Last Friday the kids, parents and staff of Vintage Parkway enjoyed a very successful Harvest Carnival organized by the PTA. The high point for most, The 6th Fright, which is the name I have given the haunted house since taking charge of the yearly project. This year was a lot of work, a lot of stress, but the returns in the form of crying, laughing and screaming were worth with.
After last year, I was very disappointed and honestly had very little inspiration to put in weeks of work with little return. Seen from a guest point of view, they don’t understand the time, effort and work that goes into a haunt, all they see is the final product. This year it wasn’t until September that I got around to putting together a layout and idea for what the haunt would be. In fact, it was the best haunt we have had in the 3 years I have been in charge.
Unfortunately this haunting season started off rough, as I took vacation in early October, planning on getting into the school during their fall break, while my wife and son played at Disneyland. What I wasn’t told, a week later was the district decided to re-tile the kitchen floor, which delayed janitorial from waxing the auditorium. All this confusion added up to being delayed two weeks and finally getting access the stage on October 12, providing 10 days to get the haunt up.
The most challenging part was yet to come. I knew I would not have my haunt partner, Mark G. as he held school hours and coached softball and soccer for his daughter. Thankfully he made a cameo and put in a few good hours. I also have Tom V. to thank for his knowledge and help in finishing off the details. There was one mom, Cathy W. who hung clown masks the 4th graders painted in a hallway. Beyond that, there was no help from ANY parents, which is very unfortunate.
The biggest problem Mark and I faced last year was getting the adult participation on the day of the haunt. Sorry, I can’t trust teenagers to be responsible, as they have acted unruly and wild the past 3 years. Thankfully the PTA (as usual) stepped up and delivered five dads who each took up roles in the haunt. This was a first!
Parents need to realize if there is no one to take responsibility after next year, the haunted house could fall by the wayside, which means the Harvest Carnival doesn’t make the as much money, which means the teachers and students lose. Then again, I guess most parents don’t care.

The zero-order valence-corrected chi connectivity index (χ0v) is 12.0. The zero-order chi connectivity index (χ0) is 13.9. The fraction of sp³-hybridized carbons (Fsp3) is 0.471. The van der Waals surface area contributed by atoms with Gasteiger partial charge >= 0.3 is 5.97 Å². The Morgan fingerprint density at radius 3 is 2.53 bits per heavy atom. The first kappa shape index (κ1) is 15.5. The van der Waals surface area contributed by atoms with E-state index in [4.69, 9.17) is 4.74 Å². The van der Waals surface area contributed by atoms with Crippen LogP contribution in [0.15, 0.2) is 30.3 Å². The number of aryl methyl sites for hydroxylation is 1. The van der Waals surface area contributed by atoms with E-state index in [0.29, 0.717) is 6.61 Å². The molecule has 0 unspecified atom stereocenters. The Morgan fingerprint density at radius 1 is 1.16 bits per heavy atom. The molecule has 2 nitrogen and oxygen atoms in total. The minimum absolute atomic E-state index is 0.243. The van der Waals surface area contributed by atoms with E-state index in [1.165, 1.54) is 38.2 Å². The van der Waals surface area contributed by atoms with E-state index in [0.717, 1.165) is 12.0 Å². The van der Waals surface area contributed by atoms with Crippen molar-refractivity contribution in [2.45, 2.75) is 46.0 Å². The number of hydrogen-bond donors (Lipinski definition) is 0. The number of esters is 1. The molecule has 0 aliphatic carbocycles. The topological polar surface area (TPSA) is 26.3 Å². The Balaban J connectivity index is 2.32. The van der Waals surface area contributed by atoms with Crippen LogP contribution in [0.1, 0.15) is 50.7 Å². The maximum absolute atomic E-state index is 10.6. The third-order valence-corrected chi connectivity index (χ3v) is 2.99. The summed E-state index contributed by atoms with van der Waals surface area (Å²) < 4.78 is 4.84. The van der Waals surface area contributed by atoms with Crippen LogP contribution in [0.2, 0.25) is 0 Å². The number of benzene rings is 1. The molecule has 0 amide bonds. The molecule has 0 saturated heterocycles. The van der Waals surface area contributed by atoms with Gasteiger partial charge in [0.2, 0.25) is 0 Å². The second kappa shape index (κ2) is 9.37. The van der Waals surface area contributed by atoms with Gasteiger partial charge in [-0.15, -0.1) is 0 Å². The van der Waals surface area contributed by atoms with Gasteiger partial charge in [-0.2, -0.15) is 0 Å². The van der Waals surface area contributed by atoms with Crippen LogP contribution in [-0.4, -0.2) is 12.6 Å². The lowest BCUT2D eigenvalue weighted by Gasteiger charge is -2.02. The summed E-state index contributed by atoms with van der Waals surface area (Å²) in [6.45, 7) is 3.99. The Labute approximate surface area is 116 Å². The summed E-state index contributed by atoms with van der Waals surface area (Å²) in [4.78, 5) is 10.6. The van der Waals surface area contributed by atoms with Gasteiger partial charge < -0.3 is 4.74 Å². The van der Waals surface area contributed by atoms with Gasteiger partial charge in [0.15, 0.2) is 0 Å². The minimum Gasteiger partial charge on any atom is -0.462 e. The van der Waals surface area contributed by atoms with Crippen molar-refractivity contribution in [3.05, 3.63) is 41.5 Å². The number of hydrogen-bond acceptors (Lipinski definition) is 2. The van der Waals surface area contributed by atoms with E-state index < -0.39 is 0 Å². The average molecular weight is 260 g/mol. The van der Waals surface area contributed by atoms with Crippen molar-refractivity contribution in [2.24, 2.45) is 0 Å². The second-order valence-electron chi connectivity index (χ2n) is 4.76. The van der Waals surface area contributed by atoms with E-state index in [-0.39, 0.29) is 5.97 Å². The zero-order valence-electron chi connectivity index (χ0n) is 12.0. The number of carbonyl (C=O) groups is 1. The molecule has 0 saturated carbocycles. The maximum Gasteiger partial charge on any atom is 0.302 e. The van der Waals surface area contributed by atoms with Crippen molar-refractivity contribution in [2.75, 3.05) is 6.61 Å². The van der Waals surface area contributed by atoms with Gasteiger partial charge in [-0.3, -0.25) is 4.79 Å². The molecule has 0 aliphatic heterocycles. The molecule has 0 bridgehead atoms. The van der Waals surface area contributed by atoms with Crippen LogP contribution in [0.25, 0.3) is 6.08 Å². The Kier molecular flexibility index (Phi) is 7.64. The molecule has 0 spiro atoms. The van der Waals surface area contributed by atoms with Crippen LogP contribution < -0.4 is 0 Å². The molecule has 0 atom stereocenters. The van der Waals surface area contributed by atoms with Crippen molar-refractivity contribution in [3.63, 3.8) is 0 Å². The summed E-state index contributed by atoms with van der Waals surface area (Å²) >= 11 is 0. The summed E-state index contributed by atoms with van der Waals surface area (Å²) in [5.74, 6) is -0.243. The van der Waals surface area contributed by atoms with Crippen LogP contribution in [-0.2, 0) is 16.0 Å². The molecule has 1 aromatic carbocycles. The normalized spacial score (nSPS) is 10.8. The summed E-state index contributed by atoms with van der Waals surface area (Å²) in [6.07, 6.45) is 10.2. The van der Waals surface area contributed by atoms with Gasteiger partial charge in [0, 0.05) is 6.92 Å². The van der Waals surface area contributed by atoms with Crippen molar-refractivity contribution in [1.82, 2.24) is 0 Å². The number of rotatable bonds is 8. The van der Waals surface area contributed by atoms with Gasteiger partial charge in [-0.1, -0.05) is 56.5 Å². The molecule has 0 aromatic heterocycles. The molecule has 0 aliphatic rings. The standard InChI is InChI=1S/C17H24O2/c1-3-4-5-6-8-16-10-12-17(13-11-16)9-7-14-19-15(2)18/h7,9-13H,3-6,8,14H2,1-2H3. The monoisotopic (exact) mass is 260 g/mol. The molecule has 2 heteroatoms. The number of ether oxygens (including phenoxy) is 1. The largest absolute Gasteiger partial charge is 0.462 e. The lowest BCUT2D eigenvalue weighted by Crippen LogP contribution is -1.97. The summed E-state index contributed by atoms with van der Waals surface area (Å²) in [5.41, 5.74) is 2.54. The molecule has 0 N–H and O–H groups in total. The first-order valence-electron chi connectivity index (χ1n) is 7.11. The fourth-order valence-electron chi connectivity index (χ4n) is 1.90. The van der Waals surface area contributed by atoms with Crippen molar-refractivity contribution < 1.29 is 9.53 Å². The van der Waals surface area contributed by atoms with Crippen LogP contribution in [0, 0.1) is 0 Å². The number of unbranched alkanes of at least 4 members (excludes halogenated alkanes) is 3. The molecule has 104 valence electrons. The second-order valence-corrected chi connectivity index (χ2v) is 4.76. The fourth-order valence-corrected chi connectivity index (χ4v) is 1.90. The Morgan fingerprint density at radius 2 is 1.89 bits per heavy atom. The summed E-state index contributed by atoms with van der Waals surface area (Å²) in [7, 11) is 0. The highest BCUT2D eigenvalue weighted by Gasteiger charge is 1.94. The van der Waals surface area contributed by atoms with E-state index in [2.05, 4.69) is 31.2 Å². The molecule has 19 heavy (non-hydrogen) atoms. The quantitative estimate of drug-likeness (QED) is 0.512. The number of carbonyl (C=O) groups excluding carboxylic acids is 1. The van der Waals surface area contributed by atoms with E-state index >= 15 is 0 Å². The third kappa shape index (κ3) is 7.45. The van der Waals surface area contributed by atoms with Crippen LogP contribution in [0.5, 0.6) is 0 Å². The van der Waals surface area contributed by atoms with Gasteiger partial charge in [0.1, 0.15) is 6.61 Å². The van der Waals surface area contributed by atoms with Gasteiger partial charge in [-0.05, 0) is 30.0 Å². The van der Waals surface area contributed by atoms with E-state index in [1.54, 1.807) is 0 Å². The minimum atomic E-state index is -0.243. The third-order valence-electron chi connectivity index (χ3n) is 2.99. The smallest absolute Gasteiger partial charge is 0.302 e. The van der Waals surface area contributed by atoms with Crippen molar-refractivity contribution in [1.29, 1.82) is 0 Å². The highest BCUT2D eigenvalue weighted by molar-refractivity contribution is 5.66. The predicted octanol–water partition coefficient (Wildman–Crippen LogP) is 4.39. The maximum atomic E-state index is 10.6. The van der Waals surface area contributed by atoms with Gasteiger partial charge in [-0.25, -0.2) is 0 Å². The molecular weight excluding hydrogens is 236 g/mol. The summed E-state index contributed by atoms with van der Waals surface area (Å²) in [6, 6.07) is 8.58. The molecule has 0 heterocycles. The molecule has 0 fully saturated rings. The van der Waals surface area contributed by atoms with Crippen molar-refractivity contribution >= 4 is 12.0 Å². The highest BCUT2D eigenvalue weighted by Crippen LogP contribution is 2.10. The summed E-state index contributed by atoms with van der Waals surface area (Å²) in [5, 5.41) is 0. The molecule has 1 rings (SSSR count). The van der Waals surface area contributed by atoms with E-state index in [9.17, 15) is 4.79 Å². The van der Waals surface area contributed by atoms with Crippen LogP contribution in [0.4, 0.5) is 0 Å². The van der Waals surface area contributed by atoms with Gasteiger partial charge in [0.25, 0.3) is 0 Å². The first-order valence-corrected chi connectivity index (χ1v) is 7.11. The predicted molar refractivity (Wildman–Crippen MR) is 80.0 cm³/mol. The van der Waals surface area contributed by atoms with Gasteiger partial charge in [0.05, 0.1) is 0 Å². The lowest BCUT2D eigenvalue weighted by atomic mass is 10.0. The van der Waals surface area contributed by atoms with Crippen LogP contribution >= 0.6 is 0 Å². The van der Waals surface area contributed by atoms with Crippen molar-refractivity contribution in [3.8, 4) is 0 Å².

As for the haunt, it turned out to be a successful night full of thrills and excitement as the screams returned! What made this successful was the simplicity of the layout with a total of 5 areas or guests to walk through. This year I finally decided on a clown theme, which was introduced last year, but we took it up a notch this year. Just wait for next year (apologies to all those who despise clowns…mwhahaha!)! There were some Internet inspired, clown ideas I wanted to include, but time got the best of me and they will be worked on for next year. This included clown costume, which I kept pushing off, only to buy a Spirit costume a few days before the haunt.
This year we brought back two rooms; dot room and drop panel hallway back to The 6th Fright. Both are excellent scares and for the first time, I got to experience the dot room while standing in front of the costume, but in it. What an outstanding scare! The drop panels worked well, but I need to fix them before next year and come up with a better way to let the individuals behind the panels know when guests are coming. Tom recommended a motion sensor. Last year I used a monitor and video camera, which didn’t come off as it did well as it did for Hellmouth (see video). Hopefully we can get this perfect in 2016.
The dot room is getting a bit dated, as this was the third year I had hung the sheets. It’s a great haunt idea, but many guests at the school knew who or what was coming when they walked into the 9’x9′ room. Still the scares were awesome! The screaming was music to my ears! The only downside this year was the zipper on the Black Zentai Body Suit broke, which means we will have to buy and repaint the suit for next year. This would also be the time to repaint all the colored dots as well. Lots of work, but I do feel the reward would be worth it.